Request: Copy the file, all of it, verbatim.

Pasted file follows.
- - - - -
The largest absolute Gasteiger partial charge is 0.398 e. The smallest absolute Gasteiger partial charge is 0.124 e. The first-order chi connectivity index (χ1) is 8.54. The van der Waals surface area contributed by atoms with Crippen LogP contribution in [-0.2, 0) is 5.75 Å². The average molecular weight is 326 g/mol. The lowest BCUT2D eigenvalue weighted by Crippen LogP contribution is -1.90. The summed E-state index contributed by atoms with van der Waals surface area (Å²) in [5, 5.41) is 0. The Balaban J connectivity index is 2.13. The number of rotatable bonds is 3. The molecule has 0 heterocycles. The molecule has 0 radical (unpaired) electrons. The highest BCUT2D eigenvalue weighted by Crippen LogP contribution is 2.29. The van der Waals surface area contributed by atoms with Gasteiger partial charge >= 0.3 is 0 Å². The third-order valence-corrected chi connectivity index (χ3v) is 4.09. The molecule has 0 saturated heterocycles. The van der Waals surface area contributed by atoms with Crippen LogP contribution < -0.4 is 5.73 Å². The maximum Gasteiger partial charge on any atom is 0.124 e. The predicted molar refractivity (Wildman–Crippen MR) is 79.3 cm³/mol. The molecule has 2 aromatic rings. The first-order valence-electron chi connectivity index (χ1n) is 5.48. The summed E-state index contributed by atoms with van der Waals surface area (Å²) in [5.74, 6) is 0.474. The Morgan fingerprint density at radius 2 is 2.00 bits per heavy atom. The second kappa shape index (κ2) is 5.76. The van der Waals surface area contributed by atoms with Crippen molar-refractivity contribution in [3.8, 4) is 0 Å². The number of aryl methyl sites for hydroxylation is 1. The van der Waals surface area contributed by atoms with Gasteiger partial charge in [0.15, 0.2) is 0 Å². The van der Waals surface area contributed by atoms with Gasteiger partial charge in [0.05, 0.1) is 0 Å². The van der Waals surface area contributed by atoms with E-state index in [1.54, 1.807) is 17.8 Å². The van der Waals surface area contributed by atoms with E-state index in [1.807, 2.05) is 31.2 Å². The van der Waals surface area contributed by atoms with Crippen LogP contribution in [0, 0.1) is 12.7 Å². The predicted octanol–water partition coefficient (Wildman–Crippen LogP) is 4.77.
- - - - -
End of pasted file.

The largest absolute Gasteiger partial charge is 0.398 e. The smallest absolute Gasteiger partial charge is 0.124 e. The first-order chi connectivity index (χ1) is 8.54. The van der Waals surface area contributed by atoms with Crippen LogP contribution in [-0.2, 0) is 5.75 Å². The average molecular weight is 326 g/mol. The lowest BCUT2D eigenvalue weighted by Crippen LogP contribution is -1.90. The summed E-state index contributed by atoms with van der Waals surface area (Å²) in [5, 5.41) is 0. The Balaban J connectivity index is 2.13. The number of rotatable bonds is 3. The molecule has 0 heterocycles. The molecule has 0 radical (unpaired) electrons. The highest BCUT2D eigenvalue weighted by Crippen LogP contribution is 2.29. The van der Waals surface area contributed by atoms with Gasteiger partial charge >= 0.3 is 0 Å². The third-order valence-corrected chi connectivity index (χ3v) is 4.09. The molecule has 0 saturated heterocycles. The van der Waals surface area contributed by atoms with Crippen LogP contribution < -0.4 is 5.73 Å². The maximum Gasteiger partial charge on any atom is 0.124 e. The predicted molar refractivity (Wildman–Crippen MR) is 79.3 cm³/mol. The molecule has 2 aromatic rings. The first-order valence-electron chi connectivity index (χ1n) is 5.48. The summed E-state index contributed by atoms with van der Waals surface area (Å²) in [5.74, 6) is 0.474. The Morgan fingerprint density at radius 2 is 2.00 bits per heavy atom. The second kappa shape index (κ2) is 5.76. The van der Waals surface area contributed by atoms with Crippen molar-refractivity contribution in [3.8, 4) is 0 Å². The number of aryl methyl sites for hydroxylation is 1. The van der Waals surface area contributed by atoms with Gasteiger partial charge in [0.15, 0.2) is 0 Å². The van der Waals surface area contributed by atoms with Gasteiger partial charge in [0.05, 0.1) is 0 Å². The van der Waals surface area contributed by atoms with E-state index in [1.54, 1.807) is 17.8 Å². The van der Waals surface area contributed by atoms with E-state index in [1.807, 2.05) is 31.2 Å². The van der Waals surface area contributed by atoms with Crippen LogP contribution in [0, 0.1) is 12.7 Å². The predicted octanol–water partition coefficient (Wildman–Crippen LogP) is 4.77.